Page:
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3-D ‘’Ratchet & Clank’ remains flat

April 29th, 2016 Posted in Movies Tags: , ,

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‘Catholic News Service

Busy 3-D visuals fail to mask the flat tone and by-the-numbers storytelling of the animated sci-fi adventure “Ratchet & Clank” (Gramercy). In fact, even undemanding youngsters may feel the space-time continuum yawning before them as the seemingly interminable 94 minutes of this video-game adaptation tick away.

Ratchet, center, voiced by James Arnold Taylor, appears in the animated movie "Ratchet & Clank." (CNS/Gramercy Pictures)

Ratchet, center, voiced by James Arnold Taylor, appears in the animated movie “Ratchet & Clank.” (CNS/Gramercy Pictures)

There’s nothing particularly wrong with the film’s underlying message. As encapsulated in the repeated tagline, “You don’t have to do big things to be a hero; just the right ones,” it actually echoes — however faintly — Mother Teresa’s famous formula: “small things with great love.” But the vehicle used to convey this respectable theme bears more resemblance to a tired jalopy than a gleaming spaceship.

Thus there’s a strained quality to the attempts at humor with which the script — penned by co-director Kevin Munroe in collaboration with T.J. Fixman and Gerry Swallow — tries to make the predictable plot more involving. When your primary hero, the titular Ratchet (voice of James Arnold Taylor), is a catlike creature called a lombax whose very nature requires an explanatory detour, moreover, it doesn’t bode well for the journey ahead.

An accomplished, albeit somewhat scatterbrained, mechanic, Ratchet longs to leave the garage behind and join a glamorous band of interplanetary peacekeepers known as the Galactic Rangers. When he tries out for this prestigious team via an interview with their vain leader, Qwark (voice of Jim Ward), however, things go so badly wrong that Ratchet finds himself back among the spare parts being consoled by his gruff but kindly employer, Grimroth (voiced by John Goodman).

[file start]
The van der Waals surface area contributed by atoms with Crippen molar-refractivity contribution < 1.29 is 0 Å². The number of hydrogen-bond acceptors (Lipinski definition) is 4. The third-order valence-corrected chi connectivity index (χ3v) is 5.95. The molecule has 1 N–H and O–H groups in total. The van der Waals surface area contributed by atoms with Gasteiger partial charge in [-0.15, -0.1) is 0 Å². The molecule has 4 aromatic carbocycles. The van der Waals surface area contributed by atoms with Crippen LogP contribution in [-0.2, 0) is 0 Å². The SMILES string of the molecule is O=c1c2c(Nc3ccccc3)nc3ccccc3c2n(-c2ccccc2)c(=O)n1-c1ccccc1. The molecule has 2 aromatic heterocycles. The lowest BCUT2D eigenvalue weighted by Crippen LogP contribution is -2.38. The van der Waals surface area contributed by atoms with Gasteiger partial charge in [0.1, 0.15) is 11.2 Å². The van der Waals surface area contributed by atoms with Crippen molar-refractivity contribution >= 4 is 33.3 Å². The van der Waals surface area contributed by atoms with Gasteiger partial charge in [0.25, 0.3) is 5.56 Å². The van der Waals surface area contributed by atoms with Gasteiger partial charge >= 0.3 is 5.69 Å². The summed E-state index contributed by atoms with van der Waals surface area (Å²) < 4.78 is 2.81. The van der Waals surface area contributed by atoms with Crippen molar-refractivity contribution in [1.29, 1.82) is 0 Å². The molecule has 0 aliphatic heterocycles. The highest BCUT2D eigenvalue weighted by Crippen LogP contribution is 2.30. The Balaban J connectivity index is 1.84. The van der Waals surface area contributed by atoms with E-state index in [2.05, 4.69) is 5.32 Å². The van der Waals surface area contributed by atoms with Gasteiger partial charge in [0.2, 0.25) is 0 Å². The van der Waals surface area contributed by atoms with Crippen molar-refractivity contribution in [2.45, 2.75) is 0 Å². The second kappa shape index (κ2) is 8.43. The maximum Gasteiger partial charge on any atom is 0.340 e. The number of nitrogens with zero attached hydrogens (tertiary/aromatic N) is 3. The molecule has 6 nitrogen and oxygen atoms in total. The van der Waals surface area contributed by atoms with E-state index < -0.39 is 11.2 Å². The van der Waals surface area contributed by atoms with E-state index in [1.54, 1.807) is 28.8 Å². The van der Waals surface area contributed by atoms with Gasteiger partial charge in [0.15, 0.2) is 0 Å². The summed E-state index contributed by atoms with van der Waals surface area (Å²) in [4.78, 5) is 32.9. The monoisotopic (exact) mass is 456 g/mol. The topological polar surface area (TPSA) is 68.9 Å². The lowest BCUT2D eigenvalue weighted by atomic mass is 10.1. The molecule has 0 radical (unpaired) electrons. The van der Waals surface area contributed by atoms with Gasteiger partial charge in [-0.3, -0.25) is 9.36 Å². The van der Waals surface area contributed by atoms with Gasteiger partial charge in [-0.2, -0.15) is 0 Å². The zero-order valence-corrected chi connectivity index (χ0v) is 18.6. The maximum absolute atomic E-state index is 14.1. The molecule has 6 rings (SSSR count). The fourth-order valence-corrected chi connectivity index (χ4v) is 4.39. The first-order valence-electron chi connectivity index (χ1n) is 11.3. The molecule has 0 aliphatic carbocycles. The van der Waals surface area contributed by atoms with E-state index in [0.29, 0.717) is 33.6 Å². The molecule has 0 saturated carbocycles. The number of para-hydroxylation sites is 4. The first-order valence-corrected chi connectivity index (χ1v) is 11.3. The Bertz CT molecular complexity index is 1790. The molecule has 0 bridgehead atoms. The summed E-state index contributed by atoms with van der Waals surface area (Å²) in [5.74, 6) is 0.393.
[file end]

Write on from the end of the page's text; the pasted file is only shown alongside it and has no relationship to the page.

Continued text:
Yet plucky underdogs can’t be kept down forever. At least in the world of kids’ movies they can’t. So it’s not long before Ratchet teams with brainiac robot Clank (voice of David Kaye) to take on Drek (voice of Paul Giamatti), a planet-destroying villain who has temporarily managed to stymie the Rangers.

We know that the aptly named Drek must be about the blackest hat going since he’s not only a tycoon, but a polluting industrialist whose frequently seen factory spews soot into the air with merry abandon.

Joined at the helm by Jericca Cleland, Munroe adds moral observations about the dangers of pride and the need to be a team player to the aforementioned outline of everyday heroism. If their eyes haven’t glazed over, those are ethical signals parents and little ones alike can profitably take on board.

Momentary dangers and some loud mayhem, however, suggest that the very youngest moviegoers might better be steered in a different direction. All the more so if those supervising them have a low tolerance for tedium.

The film contains some cartoon violence, including explosions, and occasional peril. The Catholic News Service classification is A-I — general patronage. The Motion Picture Association of America rating is PG — parental guidance suggested. Some material may not be suitable for children.

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Mulderig is on the staff of Catholic News Service.